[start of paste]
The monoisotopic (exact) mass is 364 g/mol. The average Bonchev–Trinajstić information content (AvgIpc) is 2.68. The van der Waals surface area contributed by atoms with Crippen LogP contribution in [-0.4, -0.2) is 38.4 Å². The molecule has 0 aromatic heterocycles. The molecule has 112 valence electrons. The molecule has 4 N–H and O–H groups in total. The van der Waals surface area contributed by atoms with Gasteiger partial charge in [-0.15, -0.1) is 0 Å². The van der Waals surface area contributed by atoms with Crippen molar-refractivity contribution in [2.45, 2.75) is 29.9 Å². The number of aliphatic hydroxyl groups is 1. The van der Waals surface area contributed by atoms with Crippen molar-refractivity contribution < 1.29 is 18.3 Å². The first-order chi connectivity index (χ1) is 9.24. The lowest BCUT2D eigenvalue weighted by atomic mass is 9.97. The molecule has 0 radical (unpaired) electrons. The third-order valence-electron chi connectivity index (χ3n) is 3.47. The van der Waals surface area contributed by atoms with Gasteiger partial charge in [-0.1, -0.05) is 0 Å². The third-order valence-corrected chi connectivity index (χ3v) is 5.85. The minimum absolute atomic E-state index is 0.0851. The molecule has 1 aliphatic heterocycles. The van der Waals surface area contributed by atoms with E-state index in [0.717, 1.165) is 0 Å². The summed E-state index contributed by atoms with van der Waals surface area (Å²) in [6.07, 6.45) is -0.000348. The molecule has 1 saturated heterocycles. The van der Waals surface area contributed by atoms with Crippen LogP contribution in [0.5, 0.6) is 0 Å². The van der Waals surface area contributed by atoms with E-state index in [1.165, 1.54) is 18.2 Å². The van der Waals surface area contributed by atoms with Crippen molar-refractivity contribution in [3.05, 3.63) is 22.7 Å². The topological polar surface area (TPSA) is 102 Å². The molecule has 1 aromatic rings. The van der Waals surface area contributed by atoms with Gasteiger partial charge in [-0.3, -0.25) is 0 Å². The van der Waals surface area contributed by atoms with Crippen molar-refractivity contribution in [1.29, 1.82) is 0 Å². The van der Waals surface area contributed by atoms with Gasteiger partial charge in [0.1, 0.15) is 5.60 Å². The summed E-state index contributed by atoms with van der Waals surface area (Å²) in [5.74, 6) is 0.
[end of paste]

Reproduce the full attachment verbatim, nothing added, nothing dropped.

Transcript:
The monoisotopic (exact) mass is 364 g/mol. The average Bonchev–Trinajstić information content (AvgIpc) is 2.68. The van der Waals surface area contributed by atoms with Crippen LogP contribution in [-0.4, -0.2) is 38.4 Å². The molecule has 0 aromatic heterocycles. The molecule has 112 valence electrons. The molecule has 4 N–H and O–H groups in total. The van der Waals surface area contributed by atoms with Gasteiger partial charge in [-0.15, -0.1) is 0 Å². The van der Waals surface area contributed by atoms with Crippen molar-refractivity contribution in [2.45, 2.75) is 29.9 Å². The number of aliphatic hydroxyl groups is 1. The van der Waals surface area contributed by atoms with Crippen molar-refractivity contribution < 1.29 is 18.3 Å². The first-order chi connectivity index (χ1) is 9.24. The lowest BCUT2D eigenvalue weighted by atomic mass is 9.97. The molecule has 0 radical (unpaired) electrons. The third-order valence-electron chi connectivity index (χ3n) is 3.47. The van der Waals surface area contributed by atoms with Gasteiger partial charge in [-0.1, -0.05) is 0 Å². The third-order valence-corrected chi connectivity index (χ3v) is 5.85. The minimum absolute atomic E-state index is 0.0851. The molecule has 1 aliphatic heterocycles. The van der Waals surface area contributed by atoms with E-state index in [0.717, 1.165) is 0 Å². The summed E-state index contributed by atoms with van der Waals surface area (Å²) in [6.07, 6.45) is -0.000348. The molecule has 1 saturated heterocycles. The van der Waals surface area contributed by atoms with Crippen LogP contribution in [0.5, 0.6) is 0 Å². The van der Waals surface area contributed by atoms with E-state index in [1.165, 1.54) is 18.2 Å². The van der Waals surface area contributed by atoms with Crippen molar-refractivity contribution in [3.05, 3.63) is 22.7 Å². The topological polar surface area (TPSA) is 102 Å². The molecule has 1 aromatic rings. The van der Waals surface area contributed by atoms with Gasteiger partial charge in [-0.3, -0.25) is 0 Å². The van der Waals surface area contributed by atoms with Crippen molar-refractivity contribution in [1.29, 1.82) is 0 Å². The van der Waals surface area contributed by atoms with Gasteiger partial charge in [0.1, 0.15) is 5.60 Å². The summed E-state index contributed by atoms with van der Waals surface area (Å²) in [5.74, 6) is 0.